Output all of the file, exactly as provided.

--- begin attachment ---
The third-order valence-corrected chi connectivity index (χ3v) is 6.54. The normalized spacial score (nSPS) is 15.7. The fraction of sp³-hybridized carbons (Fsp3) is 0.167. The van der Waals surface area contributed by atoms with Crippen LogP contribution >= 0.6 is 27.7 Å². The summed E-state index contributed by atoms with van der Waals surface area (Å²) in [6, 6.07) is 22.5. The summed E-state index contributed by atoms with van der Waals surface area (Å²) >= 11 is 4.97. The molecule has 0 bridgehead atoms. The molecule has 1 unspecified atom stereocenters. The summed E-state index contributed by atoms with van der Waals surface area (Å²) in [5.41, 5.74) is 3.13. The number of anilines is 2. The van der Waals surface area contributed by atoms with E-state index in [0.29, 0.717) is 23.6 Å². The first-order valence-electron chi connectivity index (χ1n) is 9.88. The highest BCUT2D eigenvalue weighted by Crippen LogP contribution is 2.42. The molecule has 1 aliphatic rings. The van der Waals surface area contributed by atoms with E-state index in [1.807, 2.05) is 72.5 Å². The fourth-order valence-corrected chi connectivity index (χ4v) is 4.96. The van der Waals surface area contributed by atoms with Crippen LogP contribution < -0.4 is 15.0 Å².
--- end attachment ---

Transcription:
The third-order valence-corrected chi connectivity index (χ3v) is 6.54. The normalized spacial score (nSPS) is 15.7. The fraction of sp³-hybridized carbons (Fsp3) is 0.167. The van der Waals surface area contributed by atoms with Crippen LogP contribution >= 0.6 is 27.7 Å². The summed E-state index contributed by atoms with van der Waals surface area (Å²) in [6, 6.07) is 22.5. The summed E-state index contributed by atoms with van der Waals surface area (Å²) >= 11 is 4.97. The molecule has 0 bridgehead atoms. The molecule has 1 unspecified atom stereocenters. The summed E-state index contributed by atoms with van der Waals surface area (Å²) in [5.41, 5.74) is 3.13. The number of anilines is 2. The van der Waals surface area contributed by atoms with E-state index in [0.29, 0.717) is 23.6 Å². The first-order valence-electron chi connectivity index (χ1n) is 9.88. The highest BCUT2D eigenvalue weighted by Crippen LogP contribution is 2.42. The molecule has 1 aliphatic rings. The van der Waals surface area contributed by atoms with E-state index in [1.807, 2.05) is 72.5 Å². The fourth-order valence-corrected chi connectivity index (χ4v) is 4.96. The van der Waals surface area contributed by atoms with Crippen LogP contribution < -0.4 is 15.0 Å².